U.S. Invests $9.3 Billion in Research to Improve Health Globally
ASPEN, CO—October 4, 2007—Public and private sources in the U.S. invested $9.3 billion last year in global health research, according to a new report by Research!America. That amount represents 8% of the $116 billion that Research!America estimates U.S. sources spent overall on health research in 2006.
Mary Woolley, Research!America's president, announced the report's findings at the Aspen Health Forum today in Colorado.
"From Research!America polls, we know Americans think that investing in global health research is the smart thing to do for America and the right thing to do for the world," she said. "This report reinforces the direction Americans want, to place a higher priority on research to fight and prevent diseases that chiefly affect the world's poorest people."
The report calculates 2006 U.S. investment in research designed to address health conditions that primarily affect the poorest residents of low- and middle-income countries. Funding sources from three sectors-government, industry and foundations-were as follows:
- U.S. government:
- National Institutes of Health - nearly $5 billion
- U.S. Agency for International Development - $152 million
- Department of Defense - $64 million
- Department of State - $39 million
- Centers for Disease Control and Prevention - $32 million
- Pharmaceutical and biotech companies - nearly $3.5 billion for research, exclusive of donations of materials, facilities or expertise for global health needs
- Private foundations - $592 million
"Only with strong, sustained investment in health and medical research can we address the humanitarian, economic and national security concerns within and beyond our borders," said The Honorable John Edward Porter, Research!America board chair and former U.S. Congressman. "Our nation must ramp up investment in global health research to help prevent the emergence and spread of diseases that could endanger American children and families."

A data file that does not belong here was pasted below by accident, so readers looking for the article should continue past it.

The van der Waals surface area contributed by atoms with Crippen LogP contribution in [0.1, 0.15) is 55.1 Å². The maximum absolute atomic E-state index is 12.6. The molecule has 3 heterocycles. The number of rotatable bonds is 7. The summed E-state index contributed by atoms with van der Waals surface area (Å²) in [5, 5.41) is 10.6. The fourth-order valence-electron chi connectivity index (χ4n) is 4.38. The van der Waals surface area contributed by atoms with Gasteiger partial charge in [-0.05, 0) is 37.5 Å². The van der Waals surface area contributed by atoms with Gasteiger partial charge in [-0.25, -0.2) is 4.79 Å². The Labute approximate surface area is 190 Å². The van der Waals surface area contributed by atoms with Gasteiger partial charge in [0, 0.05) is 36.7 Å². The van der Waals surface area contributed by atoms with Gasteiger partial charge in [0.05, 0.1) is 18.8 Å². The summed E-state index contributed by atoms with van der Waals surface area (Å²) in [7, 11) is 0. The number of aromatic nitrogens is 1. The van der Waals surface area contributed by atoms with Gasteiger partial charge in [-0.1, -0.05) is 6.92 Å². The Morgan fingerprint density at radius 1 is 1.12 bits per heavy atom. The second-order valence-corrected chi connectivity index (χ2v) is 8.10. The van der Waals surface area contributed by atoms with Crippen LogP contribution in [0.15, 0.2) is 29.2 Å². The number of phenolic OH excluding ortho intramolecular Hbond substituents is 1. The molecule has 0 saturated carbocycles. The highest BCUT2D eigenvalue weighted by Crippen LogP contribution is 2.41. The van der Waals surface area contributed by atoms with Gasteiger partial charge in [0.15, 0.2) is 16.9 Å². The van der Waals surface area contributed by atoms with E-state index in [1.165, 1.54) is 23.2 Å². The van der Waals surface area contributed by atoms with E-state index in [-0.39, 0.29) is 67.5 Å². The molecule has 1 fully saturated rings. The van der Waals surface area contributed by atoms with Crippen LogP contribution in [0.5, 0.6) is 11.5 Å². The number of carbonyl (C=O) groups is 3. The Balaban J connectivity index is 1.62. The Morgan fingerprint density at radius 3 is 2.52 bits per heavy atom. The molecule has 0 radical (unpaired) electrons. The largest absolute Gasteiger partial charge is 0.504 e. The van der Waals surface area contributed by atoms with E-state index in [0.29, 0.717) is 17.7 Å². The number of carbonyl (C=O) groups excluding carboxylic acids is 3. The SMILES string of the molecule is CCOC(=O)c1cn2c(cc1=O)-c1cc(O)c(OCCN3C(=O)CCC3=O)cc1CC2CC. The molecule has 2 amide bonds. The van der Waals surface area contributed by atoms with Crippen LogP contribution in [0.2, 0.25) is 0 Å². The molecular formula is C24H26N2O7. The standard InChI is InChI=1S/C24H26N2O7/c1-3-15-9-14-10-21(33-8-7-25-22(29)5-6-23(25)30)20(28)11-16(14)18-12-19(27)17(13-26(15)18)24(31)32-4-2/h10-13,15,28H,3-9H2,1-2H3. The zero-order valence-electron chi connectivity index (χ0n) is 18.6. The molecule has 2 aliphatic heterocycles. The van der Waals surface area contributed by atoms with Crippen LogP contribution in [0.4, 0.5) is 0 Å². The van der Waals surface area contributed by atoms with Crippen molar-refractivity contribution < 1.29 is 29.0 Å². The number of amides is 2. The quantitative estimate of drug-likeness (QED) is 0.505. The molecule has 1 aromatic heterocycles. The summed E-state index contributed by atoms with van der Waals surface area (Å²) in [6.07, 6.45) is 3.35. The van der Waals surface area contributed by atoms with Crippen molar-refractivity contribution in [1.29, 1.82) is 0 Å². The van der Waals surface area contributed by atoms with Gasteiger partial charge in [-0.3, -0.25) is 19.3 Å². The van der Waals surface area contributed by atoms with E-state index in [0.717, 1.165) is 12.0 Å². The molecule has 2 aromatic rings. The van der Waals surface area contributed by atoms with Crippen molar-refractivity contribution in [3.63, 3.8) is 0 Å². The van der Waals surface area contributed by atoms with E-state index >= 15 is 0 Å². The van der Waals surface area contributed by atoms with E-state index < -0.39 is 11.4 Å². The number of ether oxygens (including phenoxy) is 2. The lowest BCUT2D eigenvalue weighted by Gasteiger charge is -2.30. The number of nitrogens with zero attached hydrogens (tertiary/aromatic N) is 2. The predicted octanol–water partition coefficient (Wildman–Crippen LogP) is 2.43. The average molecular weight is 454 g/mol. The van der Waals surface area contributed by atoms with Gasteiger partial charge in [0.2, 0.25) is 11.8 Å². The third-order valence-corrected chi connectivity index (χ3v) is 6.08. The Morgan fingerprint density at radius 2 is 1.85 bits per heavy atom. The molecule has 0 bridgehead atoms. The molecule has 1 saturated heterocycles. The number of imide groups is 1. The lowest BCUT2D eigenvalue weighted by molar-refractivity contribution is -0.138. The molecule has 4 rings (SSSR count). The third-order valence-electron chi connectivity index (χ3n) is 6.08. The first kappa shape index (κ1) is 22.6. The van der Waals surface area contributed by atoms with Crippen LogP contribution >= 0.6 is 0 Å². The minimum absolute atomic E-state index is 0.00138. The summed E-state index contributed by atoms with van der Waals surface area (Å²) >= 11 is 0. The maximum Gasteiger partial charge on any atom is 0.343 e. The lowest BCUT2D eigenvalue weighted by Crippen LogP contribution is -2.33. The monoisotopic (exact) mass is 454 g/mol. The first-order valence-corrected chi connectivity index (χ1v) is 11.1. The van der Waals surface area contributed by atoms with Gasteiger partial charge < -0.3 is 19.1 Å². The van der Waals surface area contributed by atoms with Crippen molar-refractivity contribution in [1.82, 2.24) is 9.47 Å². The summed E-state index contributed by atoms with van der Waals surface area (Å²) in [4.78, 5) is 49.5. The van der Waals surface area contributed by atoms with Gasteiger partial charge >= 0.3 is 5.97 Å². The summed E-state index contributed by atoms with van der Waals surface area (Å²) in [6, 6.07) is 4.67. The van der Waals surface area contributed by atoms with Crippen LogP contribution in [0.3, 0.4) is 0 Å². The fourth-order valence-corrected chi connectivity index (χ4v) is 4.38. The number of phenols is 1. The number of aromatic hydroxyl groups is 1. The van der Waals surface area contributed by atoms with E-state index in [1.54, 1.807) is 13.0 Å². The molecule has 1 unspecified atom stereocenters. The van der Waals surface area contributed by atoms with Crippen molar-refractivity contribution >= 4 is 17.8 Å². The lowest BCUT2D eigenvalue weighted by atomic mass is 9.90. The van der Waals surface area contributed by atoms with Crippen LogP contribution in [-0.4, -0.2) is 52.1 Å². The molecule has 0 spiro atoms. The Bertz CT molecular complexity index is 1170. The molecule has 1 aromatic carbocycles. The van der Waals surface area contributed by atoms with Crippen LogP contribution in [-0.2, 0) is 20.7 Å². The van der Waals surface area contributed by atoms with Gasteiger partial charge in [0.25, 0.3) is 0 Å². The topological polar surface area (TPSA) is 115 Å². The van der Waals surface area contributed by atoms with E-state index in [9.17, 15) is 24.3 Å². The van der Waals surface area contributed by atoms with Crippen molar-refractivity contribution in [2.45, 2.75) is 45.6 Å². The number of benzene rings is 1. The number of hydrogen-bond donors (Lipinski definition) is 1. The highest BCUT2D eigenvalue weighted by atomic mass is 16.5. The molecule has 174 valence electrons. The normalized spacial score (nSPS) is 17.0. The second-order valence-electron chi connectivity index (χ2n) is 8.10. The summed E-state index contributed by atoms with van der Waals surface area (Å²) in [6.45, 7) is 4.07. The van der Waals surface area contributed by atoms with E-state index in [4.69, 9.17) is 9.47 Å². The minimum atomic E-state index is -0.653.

About the Report
Research!America compiled the data for this report in consultation with the federal agencies cited, the Pharmaceutical Research and Manufacturers of America, the Foundation Center and the Bill & Melinda Gates Foundation. This report represents Research!America's second estimate of the nation's investment in global health research.
For the past decade, Research!America has tracked and analyzed funding sources that comprise the nation's investment in health research. In August, a separate Research!America report found that U.S. overall spending last year on health research was approximately $116 billion and grew a modest 4.2% from 2005 to 2006, much slower than the 6.8% growth in U.S. health costs.
Research!America is the nation's largest not-for-profit public education and advocacy alliance working to make research to improve health a higher national priority. Its 500 member organizations represent the voices of more than 125 million Americans. To read the global health R&D report, visit www.researchamerica.org.
Ms. Woolley is available for further comment.
# # #